Design decisions: our Cloud IP allocation algorithm

It’s nearly four years since we began building Brightbox Cloud, so we thought we’d write a series of blog posts detailing some of the design decisions we’ve made over the years. To kick it off, I’m going to talk about how our Cloud IP address allocation policy protects our customers’ security (and the reputation of our address space).

What are Cloud IPs?

Cloud IPs are public IPv4 addresses that can be instantly mapped to, and moved between, Cloud Servers, Load Balancers or Cloud SQL instances. They help you treat your servers like “cattle not pets”, by not tying your public facing addresses to your back-end systems.

When you “create” Cloud IP addresses, they are assigned to your account from a pool of unused addresses. You’re then free to map and unmap them as you wish. They’re completely in your control until you “destroy” them, at which point they return to the pool and can be reused by other customers.

It’s worth noting that Cloud IPs aren’t necessarily required for each Brightbox Cloud Server, since each comes with its own public IPv6 allocation and a private IPv4 address so they’re immediately accessible via the Internet on IPv6 and from other Cloud Servers within the same region via the private IPv4 address.

The Internet’s consciousness

Once an IP address has been used for something, particularly via DNS, it’s out there in the Internet’s “consciousness”. It could be hanging around in badly behaving DNS caches or HTTP caches, it could be in host files, or log files, or just sat on someone’s command line :)

So if a Cloud IP is allocated to a different customer soon after being returned to the pool, it could end up receiving unwanted packets.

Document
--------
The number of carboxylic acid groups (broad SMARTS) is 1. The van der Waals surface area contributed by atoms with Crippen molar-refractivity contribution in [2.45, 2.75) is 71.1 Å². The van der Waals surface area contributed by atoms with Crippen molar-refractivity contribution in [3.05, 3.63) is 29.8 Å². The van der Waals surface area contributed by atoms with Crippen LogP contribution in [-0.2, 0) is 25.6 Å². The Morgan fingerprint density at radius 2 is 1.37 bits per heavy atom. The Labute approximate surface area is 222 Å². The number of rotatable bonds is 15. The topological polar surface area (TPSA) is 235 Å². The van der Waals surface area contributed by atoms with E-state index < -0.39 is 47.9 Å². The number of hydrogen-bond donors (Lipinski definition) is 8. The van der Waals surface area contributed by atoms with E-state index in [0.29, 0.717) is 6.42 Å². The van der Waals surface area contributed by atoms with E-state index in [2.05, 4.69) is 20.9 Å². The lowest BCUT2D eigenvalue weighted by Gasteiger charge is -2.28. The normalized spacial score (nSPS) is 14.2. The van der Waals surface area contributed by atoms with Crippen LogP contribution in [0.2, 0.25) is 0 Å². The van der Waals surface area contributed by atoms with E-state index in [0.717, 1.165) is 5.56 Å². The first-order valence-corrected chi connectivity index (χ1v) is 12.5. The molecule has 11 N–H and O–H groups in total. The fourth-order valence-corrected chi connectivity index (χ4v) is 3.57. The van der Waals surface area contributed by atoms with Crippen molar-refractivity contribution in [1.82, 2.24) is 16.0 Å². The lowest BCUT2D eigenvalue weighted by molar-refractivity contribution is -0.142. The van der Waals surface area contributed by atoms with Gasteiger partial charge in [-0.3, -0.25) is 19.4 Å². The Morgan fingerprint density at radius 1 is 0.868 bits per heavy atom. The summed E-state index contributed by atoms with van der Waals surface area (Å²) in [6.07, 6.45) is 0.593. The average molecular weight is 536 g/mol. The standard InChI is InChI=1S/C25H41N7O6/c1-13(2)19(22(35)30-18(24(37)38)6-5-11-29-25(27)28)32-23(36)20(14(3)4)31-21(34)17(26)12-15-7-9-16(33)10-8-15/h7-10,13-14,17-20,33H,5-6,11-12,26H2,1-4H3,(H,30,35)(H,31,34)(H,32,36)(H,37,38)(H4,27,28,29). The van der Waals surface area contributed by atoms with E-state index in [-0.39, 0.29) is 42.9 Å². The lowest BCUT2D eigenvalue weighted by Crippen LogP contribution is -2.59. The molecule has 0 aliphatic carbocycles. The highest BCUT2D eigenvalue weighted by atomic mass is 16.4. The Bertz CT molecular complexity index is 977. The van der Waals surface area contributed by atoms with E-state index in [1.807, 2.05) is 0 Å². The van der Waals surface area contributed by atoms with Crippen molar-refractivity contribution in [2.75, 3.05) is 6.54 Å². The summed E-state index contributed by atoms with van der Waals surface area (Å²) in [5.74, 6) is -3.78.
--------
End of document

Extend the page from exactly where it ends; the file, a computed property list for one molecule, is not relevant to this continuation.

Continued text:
Obviously, any IP address on the Internet inevitably receives packets it doesn’t want, but in this case we can mitigate some of the risk with a simple “first in first out” policy (FIFO). If you destroy one of your Cloud IPs, it returns to the pool but we’ll delay re-allocating it as long as possible.

Abuse reports

Avoiding reusing Cloud IPs as long as we can also helps us with abuse reports. If we receive a report about abuse associated with a Cloud IP it’s much easier to link to a given customer. We obviously have an audit trail of who owned which Cloud IPs and when, but it still reduced the overhead if they’re not rapidly changing between customers.

Cloud IP reputation

An abusive user could easily tarnish a Cloud IP’s reputation by, for example, participating in activity which causes it to end up on a blackhole list. In this case, a blanket “first in first out” policy would work against us as the user could just keep destroying and creating new Cloud IPs, tarnishing a large number of them.

So, one of the exceptions to the FIFO policy is that we try to reallocate Cloud IPs back to the same customer, to prevent them churning through a lot of them. If you tarnish an IP, you’ll need to sit in your own filth for a while (or use one of your other Cloud IPs). We’re able to make manual exceptions to this though, on a case by case basis.

Default account quotas

IPv4 addresses are in short supply and whilst we have plenty, we don’t want to encourage waste. So, each new account has a default limit on the number of Cloud IPs they can have allocated at any one time. Customers can get the limit raised, but need to justify their request.

The quota also helps make it even harder for an abusive user to rotate through and tarnish lots of addresses.

Randomisation

If we re-allocated Cloud IPs in a predictable order this could be exploited by an abusive user to gain control of specific targeted Cloud IPs, perhaps as part of an attack. So we add some randomness in there to make it difficult. So it’s not quite “first in first out”, but more “early in late out”.

As you can see, we’ve put quite a bit of thought into the allocation of Cloud IPs in order to protect our customers and our reputation.

If you’re not already a customer, you can sign up in about 2 minutes and get a £20 credit to play with. You can have a server booted in 30 seconds.

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